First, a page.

Whether chef, photographer, writer or painter, what defines our art is the story we tell with it. If you let them, the flavors on the tables at our restaurants will take you to Homestead, the Gulf, Italy or India, while the art on the walls of our Private Dining Room at Michael’s Genuine Food & Drink, will take you to New York City.
Beth O’Donnel’s The Highline Series tells of the various shades of crazy that one sees on any given day from the High Line, a public park built on a rail line elevated above Manhattan’s West Side, but that’s only the first page.
Through layers of encaustic wax she writes the rest of the story, finishing it with black paint that gets wiped away, leaving markings of depth and texture that she can carve into. Just as her life is her work, and her work is her art and they all merge, Beth fell in love with the idea of merging photography and paint and encaustic wax to create these storyboards. On the northern wall of the PDR is a piece titled Kibera Kids which takes us from Miami to the High Line and then through a window into the slums of Nairobi where a smile shines back at us.
In 1997 Beth traveled to Africa on safari. “I fell in love with it,” she said. She returned in 1998 and then in 1999 she went back again, this time to meet Wangari Maathai, founder of the Green Belt Movement and the 2004 Nobel Peace Prize Laureate, in order to photograph African women for a book about women making a difference at the grass roots level. Ms. Maathai quickly pointed Beth towards the women still rooted within these African communities. “I was able to get out and go to the University of Kansas and get my degree,” she said, “but there are so many amazing women living there in the slums and they’re the ones that should be getting the attention. They represent the thousands and thousands of women doing that kind of work all over the world.” So she took Beth to them, and that day was when she photographed the faces that brighten Kibera Kids.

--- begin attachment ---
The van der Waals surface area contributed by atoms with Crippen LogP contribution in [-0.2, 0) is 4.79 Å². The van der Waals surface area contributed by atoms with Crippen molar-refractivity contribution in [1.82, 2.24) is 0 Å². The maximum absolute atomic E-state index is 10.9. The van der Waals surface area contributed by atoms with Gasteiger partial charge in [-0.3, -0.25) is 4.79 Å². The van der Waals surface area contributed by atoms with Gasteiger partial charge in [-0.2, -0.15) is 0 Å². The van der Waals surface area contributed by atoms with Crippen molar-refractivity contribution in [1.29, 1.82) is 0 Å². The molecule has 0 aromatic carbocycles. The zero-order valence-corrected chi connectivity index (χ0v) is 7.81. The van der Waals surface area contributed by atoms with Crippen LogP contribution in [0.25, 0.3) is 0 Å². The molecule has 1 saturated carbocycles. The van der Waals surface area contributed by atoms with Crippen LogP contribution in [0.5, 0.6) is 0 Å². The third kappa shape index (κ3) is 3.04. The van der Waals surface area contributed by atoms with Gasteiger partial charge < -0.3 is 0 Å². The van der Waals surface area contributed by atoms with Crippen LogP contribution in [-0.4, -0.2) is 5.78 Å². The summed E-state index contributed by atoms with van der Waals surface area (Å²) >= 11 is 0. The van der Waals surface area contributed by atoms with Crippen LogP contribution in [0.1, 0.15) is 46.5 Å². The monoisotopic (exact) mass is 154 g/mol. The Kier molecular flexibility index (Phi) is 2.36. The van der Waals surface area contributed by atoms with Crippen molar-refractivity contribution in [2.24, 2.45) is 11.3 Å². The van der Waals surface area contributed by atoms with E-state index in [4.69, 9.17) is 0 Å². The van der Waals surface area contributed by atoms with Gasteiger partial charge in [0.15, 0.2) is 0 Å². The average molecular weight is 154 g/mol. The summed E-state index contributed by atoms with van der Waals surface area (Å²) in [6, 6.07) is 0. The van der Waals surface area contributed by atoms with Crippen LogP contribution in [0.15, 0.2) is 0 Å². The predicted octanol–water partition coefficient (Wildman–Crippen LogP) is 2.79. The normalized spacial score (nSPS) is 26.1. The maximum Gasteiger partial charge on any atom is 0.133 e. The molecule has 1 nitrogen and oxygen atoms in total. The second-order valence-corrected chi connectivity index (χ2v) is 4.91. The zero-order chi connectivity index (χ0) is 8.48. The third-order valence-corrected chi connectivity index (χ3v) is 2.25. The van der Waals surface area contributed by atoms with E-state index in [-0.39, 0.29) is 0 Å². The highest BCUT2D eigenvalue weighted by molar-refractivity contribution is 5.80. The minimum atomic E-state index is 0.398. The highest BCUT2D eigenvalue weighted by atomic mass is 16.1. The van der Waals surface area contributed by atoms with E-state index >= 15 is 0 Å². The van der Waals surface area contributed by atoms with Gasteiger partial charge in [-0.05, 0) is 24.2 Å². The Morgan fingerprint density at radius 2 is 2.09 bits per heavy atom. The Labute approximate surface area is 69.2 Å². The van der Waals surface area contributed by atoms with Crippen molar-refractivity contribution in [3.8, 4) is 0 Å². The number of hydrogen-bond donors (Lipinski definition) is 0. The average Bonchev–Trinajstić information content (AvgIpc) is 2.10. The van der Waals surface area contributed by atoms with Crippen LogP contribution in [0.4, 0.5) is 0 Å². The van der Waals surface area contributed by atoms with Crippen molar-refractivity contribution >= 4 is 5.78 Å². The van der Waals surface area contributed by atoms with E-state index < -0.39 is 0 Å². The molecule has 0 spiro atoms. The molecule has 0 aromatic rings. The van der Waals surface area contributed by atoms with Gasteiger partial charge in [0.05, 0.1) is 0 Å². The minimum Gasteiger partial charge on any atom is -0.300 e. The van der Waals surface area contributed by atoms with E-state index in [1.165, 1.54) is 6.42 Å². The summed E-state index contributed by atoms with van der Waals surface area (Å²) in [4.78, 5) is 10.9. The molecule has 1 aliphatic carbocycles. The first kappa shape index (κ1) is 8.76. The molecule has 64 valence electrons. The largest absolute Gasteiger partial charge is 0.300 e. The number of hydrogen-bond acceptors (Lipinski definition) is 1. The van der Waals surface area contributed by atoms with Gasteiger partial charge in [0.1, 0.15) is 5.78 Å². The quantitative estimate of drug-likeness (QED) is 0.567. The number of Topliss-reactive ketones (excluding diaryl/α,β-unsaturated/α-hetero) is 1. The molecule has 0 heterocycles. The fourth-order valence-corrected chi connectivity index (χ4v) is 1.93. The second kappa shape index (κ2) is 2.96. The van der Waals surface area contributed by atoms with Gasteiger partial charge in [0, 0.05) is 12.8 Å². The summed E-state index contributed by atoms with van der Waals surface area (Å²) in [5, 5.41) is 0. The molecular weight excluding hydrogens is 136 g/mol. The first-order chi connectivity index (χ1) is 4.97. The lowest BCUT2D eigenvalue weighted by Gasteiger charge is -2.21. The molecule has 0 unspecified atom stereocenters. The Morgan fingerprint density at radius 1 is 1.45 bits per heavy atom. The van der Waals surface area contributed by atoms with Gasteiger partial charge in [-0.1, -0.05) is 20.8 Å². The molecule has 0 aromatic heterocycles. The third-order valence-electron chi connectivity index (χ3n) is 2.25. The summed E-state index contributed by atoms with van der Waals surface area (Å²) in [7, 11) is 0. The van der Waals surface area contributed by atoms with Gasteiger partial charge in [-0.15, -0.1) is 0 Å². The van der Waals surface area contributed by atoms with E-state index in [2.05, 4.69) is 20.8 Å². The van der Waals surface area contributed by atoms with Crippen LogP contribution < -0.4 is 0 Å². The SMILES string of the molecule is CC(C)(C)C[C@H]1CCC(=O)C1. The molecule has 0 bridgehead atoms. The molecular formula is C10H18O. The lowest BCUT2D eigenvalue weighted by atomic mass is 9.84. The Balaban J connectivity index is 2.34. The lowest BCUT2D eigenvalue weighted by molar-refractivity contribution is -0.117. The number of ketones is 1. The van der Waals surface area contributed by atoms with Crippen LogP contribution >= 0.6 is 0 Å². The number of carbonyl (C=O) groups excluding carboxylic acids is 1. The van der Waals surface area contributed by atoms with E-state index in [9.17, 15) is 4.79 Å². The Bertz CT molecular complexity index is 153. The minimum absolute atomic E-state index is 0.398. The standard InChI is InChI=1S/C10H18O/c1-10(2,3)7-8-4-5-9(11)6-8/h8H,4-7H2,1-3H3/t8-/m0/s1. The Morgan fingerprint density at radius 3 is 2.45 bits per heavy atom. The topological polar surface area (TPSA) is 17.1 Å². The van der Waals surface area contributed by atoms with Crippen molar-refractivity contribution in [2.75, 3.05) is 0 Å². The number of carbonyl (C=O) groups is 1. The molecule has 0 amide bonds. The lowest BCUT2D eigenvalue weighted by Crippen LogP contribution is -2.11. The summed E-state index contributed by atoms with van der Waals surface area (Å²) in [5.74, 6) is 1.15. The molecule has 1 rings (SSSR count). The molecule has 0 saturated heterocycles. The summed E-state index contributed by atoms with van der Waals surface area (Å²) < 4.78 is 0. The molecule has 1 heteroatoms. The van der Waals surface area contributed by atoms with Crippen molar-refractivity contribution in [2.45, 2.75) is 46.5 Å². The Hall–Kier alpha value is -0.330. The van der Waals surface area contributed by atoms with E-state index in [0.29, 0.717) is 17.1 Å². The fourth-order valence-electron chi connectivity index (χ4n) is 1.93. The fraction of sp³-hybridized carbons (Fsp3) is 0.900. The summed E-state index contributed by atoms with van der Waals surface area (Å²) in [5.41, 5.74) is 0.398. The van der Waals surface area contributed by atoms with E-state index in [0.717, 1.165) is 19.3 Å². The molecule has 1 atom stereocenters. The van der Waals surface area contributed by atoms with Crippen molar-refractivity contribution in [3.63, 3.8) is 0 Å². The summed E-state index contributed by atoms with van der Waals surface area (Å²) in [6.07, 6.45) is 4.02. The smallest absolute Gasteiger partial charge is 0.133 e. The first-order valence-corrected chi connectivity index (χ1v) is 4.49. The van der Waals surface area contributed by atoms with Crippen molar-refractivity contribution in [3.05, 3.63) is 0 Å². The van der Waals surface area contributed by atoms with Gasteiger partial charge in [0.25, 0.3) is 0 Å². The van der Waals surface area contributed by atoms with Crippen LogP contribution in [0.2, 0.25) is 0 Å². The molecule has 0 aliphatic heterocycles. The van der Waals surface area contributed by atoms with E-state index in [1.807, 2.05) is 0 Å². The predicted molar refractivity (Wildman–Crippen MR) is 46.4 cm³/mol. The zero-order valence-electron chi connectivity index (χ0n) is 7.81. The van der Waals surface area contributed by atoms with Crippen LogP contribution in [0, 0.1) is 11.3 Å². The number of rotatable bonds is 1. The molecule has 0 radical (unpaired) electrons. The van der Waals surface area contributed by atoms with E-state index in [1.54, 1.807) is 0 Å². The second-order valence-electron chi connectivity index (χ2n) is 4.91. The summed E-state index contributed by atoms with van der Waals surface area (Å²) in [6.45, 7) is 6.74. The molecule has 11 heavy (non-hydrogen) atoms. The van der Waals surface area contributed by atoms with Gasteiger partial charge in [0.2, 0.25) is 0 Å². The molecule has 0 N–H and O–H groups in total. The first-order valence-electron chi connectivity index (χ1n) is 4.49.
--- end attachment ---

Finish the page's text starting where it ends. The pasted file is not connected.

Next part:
“I spent the night in that slum right there,” Beth said pointing to a photo as I flipped through the finished product, Angels in Africa, “as a journalist or photojournalist you have to experience that. I spent months and months and months in that slum and in Kibera, they are the largest slums in the world.”
Now Beth sits on the board of the African Rainforest Conservancy and supports the Tanzania Forest Conservation Group – teaching villagers how to restore the forest, how to plant nurseries, what trees to cut , what trees not to cut so as is quoted by one of the amazing women in the book, “there might one day be trees blanketing these mountains as far as the eye can see.” As there once were. As there should be.
Today, Beth’s first Chelsea Art District gallery show opens at the Birnam Wood/ Galleries. We’re proud to be showing her work, and we’re proud of the work that she does, which is why when Tamara Schwartz suggested her art go up at our flagship we jumped at the opportunity. Just as our chefs use ingredients to create, it is with passion that each expression of Beth’s art comes to be. “Live your dream, don’t dream your life,” she said. “It’s got to be like that.” It really does.